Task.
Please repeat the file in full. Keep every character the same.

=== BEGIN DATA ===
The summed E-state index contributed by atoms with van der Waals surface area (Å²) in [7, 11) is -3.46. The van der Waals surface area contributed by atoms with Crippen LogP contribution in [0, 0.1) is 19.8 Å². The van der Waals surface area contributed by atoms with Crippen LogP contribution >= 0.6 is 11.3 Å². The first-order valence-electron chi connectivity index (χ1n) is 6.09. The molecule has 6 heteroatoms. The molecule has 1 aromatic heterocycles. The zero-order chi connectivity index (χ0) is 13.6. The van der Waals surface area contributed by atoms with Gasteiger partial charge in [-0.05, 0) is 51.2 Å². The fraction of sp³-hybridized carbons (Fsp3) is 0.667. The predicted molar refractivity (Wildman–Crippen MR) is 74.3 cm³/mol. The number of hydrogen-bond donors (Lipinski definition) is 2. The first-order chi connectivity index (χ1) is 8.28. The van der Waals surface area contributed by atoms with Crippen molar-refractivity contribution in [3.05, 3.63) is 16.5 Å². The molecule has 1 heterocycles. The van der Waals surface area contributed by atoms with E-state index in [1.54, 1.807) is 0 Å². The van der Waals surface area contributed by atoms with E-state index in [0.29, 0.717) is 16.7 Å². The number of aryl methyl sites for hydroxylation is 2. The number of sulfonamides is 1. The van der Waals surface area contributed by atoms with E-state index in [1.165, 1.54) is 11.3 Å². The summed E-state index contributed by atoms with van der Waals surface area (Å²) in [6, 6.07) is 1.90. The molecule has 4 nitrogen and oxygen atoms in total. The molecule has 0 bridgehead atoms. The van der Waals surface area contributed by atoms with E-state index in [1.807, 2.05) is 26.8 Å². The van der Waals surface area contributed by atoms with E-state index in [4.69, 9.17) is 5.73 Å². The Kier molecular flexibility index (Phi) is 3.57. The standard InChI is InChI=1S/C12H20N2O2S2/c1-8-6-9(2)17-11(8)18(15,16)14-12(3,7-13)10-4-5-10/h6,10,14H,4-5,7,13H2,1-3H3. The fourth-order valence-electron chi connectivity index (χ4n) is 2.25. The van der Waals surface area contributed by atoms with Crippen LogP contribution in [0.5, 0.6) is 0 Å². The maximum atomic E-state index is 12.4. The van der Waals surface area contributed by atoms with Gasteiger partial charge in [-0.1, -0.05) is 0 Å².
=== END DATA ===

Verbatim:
The summed E-state index contributed by atoms with van der Waals surface area (Å²) in [7, 11) is -3.46. The van der Waals surface area contributed by atoms with Crippen LogP contribution in [0, 0.1) is 19.8 Å². The van der Waals surface area contributed by atoms with Crippen LogP contribution >= 0.6 is 11.3 Å². The first-order valence-electron chi connectivity index (χ1n) is 6.09. The molecule has 6 heteroatoms. The molecule has 1 aromatic heterocycles. The zero-order chi connectivity index (χ0) is 13.6. The van der Waals surface area contributed by atoms with Gasteiger partial charge in [-0.05, 0) is 51.2 Å². The fraction of sp³-hybridized carbons (Fsp3) is 0.667. The predicted molar refractivity (Wildman–Crippen MR) is 74.3 cm³/mol. The number of hydrogen-bond donors (Lipinski definition) is 2. The first-order chi connectivity index (χ1) is 8.28. The van der Waals surface area contributed by atoms with Crippen molar-refractivity contribution in [3.05, 3.63) is 16.5 Å². The molecule has 1 heterocycles. The van der Waals surface area contributed by atoms with E-state index in [1.54, 1.807) is 0 Å². The van der Waals surface area contributed by atoms with E-state index in [0.29, 0.717) is 16.7 Å². The number of aryl methyl sites for hydroxylation is 2. The number of sulfonamides is 1. The van der Waals surface area contributed by atoms with E-state index in [1.165, 1.54) is 11.3 Å². The summed E-state index contributed by atoms with van der Waals surface area (Å²) in [6, 6.07) is 1.90. The molecule has 4 nitrogen and oxygen atoms in total. The molecule has 0 bridgehead atoms. The van der Waals surface area contributed by atoms with E-state index in [1.807, 2.05) is 26.8 Å². The van der Waals surface area contributed by atoms with E-state index in [4.69, 9.17) is 5.73 Å². The Kier molecular flexibility index (Phi) is 3.57. The standard InChI is InChI=1S/C12H20N2O2S2/c1-8-6-9(2)17-11(8)18(15,16)14-12(3,7-13)10-4-5-10/h6,10,14H,4-5,7,13H2,1-3H3. The fourth-order valence-electron chi connectivity index (χ4n) is 2.25. The van der Waals surface area contributed by atoms with Crippen LogP contribution in [0.5, 0.6) is 0 Å². The maximum atomic E-state index is 12.4. The van der Waals surface area contributed by atoms with Gasteiger partial charge in [-0.1, -0.05) is 0 Å².